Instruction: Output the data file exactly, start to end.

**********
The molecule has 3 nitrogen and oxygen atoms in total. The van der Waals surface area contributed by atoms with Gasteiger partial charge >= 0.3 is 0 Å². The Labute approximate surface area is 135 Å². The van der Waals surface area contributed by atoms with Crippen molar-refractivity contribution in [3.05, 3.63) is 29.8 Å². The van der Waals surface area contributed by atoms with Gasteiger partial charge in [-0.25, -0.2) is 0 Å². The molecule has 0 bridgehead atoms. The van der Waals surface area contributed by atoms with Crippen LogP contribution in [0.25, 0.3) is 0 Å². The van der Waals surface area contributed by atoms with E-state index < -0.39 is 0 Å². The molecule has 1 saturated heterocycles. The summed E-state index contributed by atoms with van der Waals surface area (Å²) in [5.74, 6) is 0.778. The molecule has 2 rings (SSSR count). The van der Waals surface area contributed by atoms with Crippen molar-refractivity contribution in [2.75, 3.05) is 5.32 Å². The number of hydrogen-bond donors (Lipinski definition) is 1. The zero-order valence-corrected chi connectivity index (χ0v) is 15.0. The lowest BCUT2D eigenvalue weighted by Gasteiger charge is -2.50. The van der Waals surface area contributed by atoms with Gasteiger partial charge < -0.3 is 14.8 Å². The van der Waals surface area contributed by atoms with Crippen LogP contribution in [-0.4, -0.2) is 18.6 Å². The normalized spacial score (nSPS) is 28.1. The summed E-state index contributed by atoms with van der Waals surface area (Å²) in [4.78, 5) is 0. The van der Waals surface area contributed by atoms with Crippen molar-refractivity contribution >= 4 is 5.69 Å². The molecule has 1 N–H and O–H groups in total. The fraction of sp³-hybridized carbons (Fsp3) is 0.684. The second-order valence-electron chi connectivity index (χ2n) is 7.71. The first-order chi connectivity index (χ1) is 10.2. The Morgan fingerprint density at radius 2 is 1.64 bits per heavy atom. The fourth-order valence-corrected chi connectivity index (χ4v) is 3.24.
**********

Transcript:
The molecule has 3 nitrogen and oxygen atoms in total. The van der Waals surface area contributed by atoms with Gasteiger partial charge >= 0.3 is 0 Å². The Labute approximate surface area is 135 Å². The van der Waals surface area contributed by atoms with Crippen molar-refractivity contribution in [3.05, 3.63) is 29.8 Å². The van der Waals surface area contributed by atoms with Gasteiger partial charge in [-0.25, -0.2) is 0 Å². The molecule has 0 bridgehead atoms. The van der Waals surface area contributed by atoms with Crippen LogP contribution in [0.25, 0.3) is 0 Å². The van der Waals surface area contributed by atoms with E-state index < -0.39 is 0 Å². The molecule has 1 saturated heterocycles. The summed E-state index contributed by atoms with van der Waals surface area (Å²) in [5.74, 6) is 0.778. The molecule has 2 rings (SSSR count). The van der Waals surface area contributed by atoms with Crippen molar-refractivity contribution in [2.75, 3.05) is 5.32 Å². The number of hydrogen-bond donors (Lipinski definition) is 1. The zero-order valence-corrected chi connectivity index (χ0v) is 15.0. The lowest BCUT2D eigenvalue weighted by Gasteiger charge is -2.50. The van der Waals surface area contributed by atoms with Gasteiger partial charge < -0.3 is 14.8 Å². The van der Waals surface area contributed by atoms with Crippen LogP contribution in [-0.4, -0.2) is 18.6 Å². The normalized spacial score (nSPS) is 28.1. The summed E-state index contributed by atoms with van der Waals surface area (Å²) in [4.78, 5) is 0. The van der Waals surface area contributed by atoms with Crippen molar-refractivity contribution >= 4 is 5.69 Å². The molecule has 1 N–H and O–H groups in total. The fraction of sp³-hybridized carbons (Fsp3) is 0.684. The second-order valence-electron chi connectivity index (χ2n) is 7.71. The first-order chi connectivity index (χ1) is 10.2. The Morgan fingerprint density at radius 2 is 1.64 bits per heavy atom. The fourth-order valence-corrected chi connectivity index (χ4v) is 3.24.